U.S. Supreme Court declines to intervene in gay marriage cases

SupremeCourt1Updated: The U.S. Supreme Court on Monday declined to take up the hotly contested issue of gay marriage, a surprise move that will allow gay men and women to marry in five states where same-sex weddings were previously banned.

By rejecting appeals in cases involving Virginia, Oklahoma, Utah, Wisconsin and Indiana, the court left intact lower-court rulings that struck down bans in those states. Rep. James Lankford (R-OK) declared the decision “judicial gymnastics” and Governor Mary Fallin noting, over 75 percent of Oklahoma voters define marriage as union between one man and one woman

Other states under the jurisdiction of appeals courts that struck down the bans will also be affected, meaning the number of states with gay marriage is likely to quickly jump from 19 to 30. The other states would be North Carolina, West Virginia, South Carolina, Wyoming, Kansas and Colorado.

SupremeCourt2The high court’s decision not to hear the cases was unexpected because most legal experts believed it would want to weigh in on a question of national importance that focuses on whether the U.S. Constitution’s guarantee of equal treatment under the law means gay marriage bans were unlawful.

The issue could still return to the court, but the message sent by the court in declining to hear the matter would be a boost to gay marriage advocates involved in similar litigation in states that still have bans on the books.

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Representative James Lankford (R-Okla.) issued the following statement after the Supreme Court today denied without comment the seven petitions:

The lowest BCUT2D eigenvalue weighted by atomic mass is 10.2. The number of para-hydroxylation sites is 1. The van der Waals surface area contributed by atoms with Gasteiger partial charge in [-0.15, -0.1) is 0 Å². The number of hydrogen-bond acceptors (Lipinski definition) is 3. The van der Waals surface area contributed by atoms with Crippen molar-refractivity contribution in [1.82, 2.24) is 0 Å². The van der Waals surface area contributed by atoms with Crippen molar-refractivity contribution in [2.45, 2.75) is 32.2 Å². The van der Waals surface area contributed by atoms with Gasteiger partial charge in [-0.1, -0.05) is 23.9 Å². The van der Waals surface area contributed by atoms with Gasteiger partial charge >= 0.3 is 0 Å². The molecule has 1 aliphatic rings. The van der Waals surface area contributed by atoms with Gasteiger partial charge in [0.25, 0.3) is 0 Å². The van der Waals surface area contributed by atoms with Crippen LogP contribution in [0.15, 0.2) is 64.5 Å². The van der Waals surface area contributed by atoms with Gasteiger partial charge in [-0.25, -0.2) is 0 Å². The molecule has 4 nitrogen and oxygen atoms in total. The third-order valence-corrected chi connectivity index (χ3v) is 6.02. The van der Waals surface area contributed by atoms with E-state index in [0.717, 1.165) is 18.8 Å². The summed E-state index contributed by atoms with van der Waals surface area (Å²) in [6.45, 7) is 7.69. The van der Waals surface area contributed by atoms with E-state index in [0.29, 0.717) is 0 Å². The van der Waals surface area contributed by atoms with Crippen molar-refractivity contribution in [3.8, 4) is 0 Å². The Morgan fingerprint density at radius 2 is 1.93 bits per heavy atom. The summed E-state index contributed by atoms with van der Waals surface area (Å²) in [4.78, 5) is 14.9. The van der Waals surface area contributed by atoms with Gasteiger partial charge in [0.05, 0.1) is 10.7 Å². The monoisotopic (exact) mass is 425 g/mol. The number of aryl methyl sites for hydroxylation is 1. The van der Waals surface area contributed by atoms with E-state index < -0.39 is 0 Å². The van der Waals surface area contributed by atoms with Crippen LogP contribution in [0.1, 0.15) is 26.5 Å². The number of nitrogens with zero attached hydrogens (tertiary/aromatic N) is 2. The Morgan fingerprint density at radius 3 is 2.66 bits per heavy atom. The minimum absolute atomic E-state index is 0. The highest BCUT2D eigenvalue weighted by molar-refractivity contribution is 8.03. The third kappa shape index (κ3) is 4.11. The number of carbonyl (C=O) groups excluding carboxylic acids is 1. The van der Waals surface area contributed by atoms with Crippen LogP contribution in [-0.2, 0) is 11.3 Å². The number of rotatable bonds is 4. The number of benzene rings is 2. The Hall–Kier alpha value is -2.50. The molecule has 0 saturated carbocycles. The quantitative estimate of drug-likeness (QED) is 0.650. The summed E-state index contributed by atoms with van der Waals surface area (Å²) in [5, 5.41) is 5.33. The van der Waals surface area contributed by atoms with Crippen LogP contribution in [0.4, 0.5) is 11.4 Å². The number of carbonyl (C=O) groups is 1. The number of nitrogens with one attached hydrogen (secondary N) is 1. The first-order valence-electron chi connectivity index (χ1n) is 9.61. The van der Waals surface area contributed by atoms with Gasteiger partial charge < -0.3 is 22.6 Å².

Rep. James Lankford outside the US Supreme Court

Rep. James Lankford outside the US Supreme Court

“The Supreme Court ruled in 2013 that the federal government cannot deny marriage recognition to any person, if the state recognized the marriage, because marriage is a state institution.

The Windsor case detailed the majority opinion of the Supreme Court by stating, ‘By history and tradition the definition and regulation of marriage has been treated as being within the authority and realm of the separate states.’

“Now, through judicial gymnastics the Supreme Court has allowed federal court decisions to stand that directly conflict with the clear will of a state on marriage. The Court should not in one year say a state can make the decision on marriage and then in the next year allow a local federal judge to reject a state’s definition of marriage. The implications of forcing any state to redefine marriage have far-reaching effects on our American society, business operations and religious practice. Every person is created in God’s image and has value and worth. Every person should be respected and honored. But, marriage is a unique cultural relationship that has a long-standing tradition and societal meaning, which should not be redefined by the courts.” 

Governor Mary Fallin said, “The people of Oklahoma have the right to determine how marriage is defined. In 2004, Oklahomans exercised that right, voting by a margin of 3-1 to define marriage as the union of one man and one woman.

Governor Mary Fallin

Governor Mary Fallin

“The will of the people has now been overridden by unelected federal justices, accountable to no one. That is both undemocratic and a violation of states’ rights. Rather than allowing states to make their own policies that reflect the values and views of their residents, federal judges have inserted themselves into a state issue to pursue their own agendas.

“Today’s decision has been cast by the media as a victory for gay rights. What has been ignored, however, is the right of Oklahomans – and Americans in every state – to write their own laws and govern themselves as they see fit. Those rights have once again been trampled by an arrogant, out-of -control federal government that wants to substitute Oklahoma values with Washington, D.C. values.”

Coverage will be updated as Oklahoma officials and advocates weigh in on topic. Your comments are welcome below.

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